Alice, Special Cyber Service Team
Over the past year, we made an extensive research on the (in)security of embedded devices, such as routers, cameras, and toys. As a result, we identified a bunch of serious vulnerabilities. Interestingly enough, some of these devices were based on non-Linux systems, whereas most of them were embedded Linux systems.
We take a classic Aterm WL5400AP router from NEC as an example. The manufacturer ended its production in 2007, but fortunately you can still download the latest firmware from their support website. The device runs VxWorks. It’s "the industry’s leading real-time operating system". Yeah, it's a Real-Time Operating System (RTOS)!
VxWorks is a somewhat freaky operating system. It's totally different from modern general purpose operating systems like Linux. The lack of a memory protection mechanism and separation between kernel space and user space are just some examples. These are differences in design. VxWorks is used exclusively for embedded devices as opposed to workstations or servers.
As our focus is also on non-Linux based devices like Programmable Logic Controllers (PLCs) and Electronic Control Units (ECUs), VxWorks is a target worth working on.
Aterm WL5400AP has a telnet interface that listens on TCP port 2323. You can log in to the interface using the admin's password that you chose when you first setup the device. If you hit the help command, tons of commands are shown.
>telnet 192.168.0.204 2323 AP login: admin Password: ********************************* Atheros Access Point Rev 18.104.22.168 wlan1 -> help List of Access Point CLI commands: add remoteWbr -- Add a remote Wireless Bridge config wlan -- config wlanX connect bss -- connect to bssX del acl -- Delete Access Control List del key -- Delete Encryption key ...(snip)... set wmm -- Set WMM Mode set wmmParamBss -- Set WMM parameters used by STAs in this BSS set wmmParam -- Set WMM parameters used by this AP timeofday -- Display Current Time of Day version -- Software version wlan1 ->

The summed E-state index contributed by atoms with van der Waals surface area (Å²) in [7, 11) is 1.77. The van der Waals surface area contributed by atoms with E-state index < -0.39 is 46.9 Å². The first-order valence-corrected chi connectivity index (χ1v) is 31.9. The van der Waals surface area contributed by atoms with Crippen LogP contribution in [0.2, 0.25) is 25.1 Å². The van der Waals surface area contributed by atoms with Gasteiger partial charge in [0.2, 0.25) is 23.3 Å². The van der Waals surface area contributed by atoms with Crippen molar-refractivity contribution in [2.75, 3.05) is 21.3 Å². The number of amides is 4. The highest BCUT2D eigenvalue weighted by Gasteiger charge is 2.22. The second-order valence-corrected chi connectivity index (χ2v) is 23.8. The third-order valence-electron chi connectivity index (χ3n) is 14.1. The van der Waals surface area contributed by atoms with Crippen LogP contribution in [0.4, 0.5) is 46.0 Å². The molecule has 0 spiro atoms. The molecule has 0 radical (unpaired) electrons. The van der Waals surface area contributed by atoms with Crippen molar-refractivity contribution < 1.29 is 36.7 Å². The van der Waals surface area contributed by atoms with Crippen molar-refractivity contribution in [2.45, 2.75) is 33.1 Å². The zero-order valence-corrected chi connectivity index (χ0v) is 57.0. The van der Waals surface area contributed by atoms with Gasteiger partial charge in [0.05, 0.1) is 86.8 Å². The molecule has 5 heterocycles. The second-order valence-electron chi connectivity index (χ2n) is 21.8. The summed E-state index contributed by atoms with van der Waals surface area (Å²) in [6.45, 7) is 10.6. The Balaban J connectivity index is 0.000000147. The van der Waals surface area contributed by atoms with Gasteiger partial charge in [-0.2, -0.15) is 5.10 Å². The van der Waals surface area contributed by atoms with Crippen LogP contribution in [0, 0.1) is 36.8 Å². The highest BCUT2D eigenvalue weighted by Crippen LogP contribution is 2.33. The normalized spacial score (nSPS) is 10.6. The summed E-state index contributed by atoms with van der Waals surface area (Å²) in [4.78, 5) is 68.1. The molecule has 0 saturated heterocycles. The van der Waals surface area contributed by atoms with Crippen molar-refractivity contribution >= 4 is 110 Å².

But if you want to make the most out of the telnet service, you need to grab the firmware and explore it to discover hidden commands. One of such commands is the root command, which corresponds to the function defined at 0x8015E370 for the latest firmware.
root is a command to escalate the privilege of admin. It requires a user input, which is compared with a hardcoded string "yeksa121131302". If they match, you'll get the privilege escalated and 100+ additional useful commands unlocked. You can see the list of new commands by hitting the help command again.
wlan1 -> root Password: ************** Ok wlan1 -> help List of Access Point CLI commands: ? -- Display CLI Command List add remoteWbr -- Add a remote Wireless Bridge root -- Temporary factory admin boot flash -- Boot from flash boot ethernet -- Boot from network ...(snip)... spy stop -- Stop spy start wlan -- Start the current wlan stop wlan -- Stop the current wlan timeofday -- Display Current Time of Day version -- Software version wlan1 ->
These commands are supposedly intended for developers, but such features are oftentimes abused by attackers. This time I unlocked the features just for fun!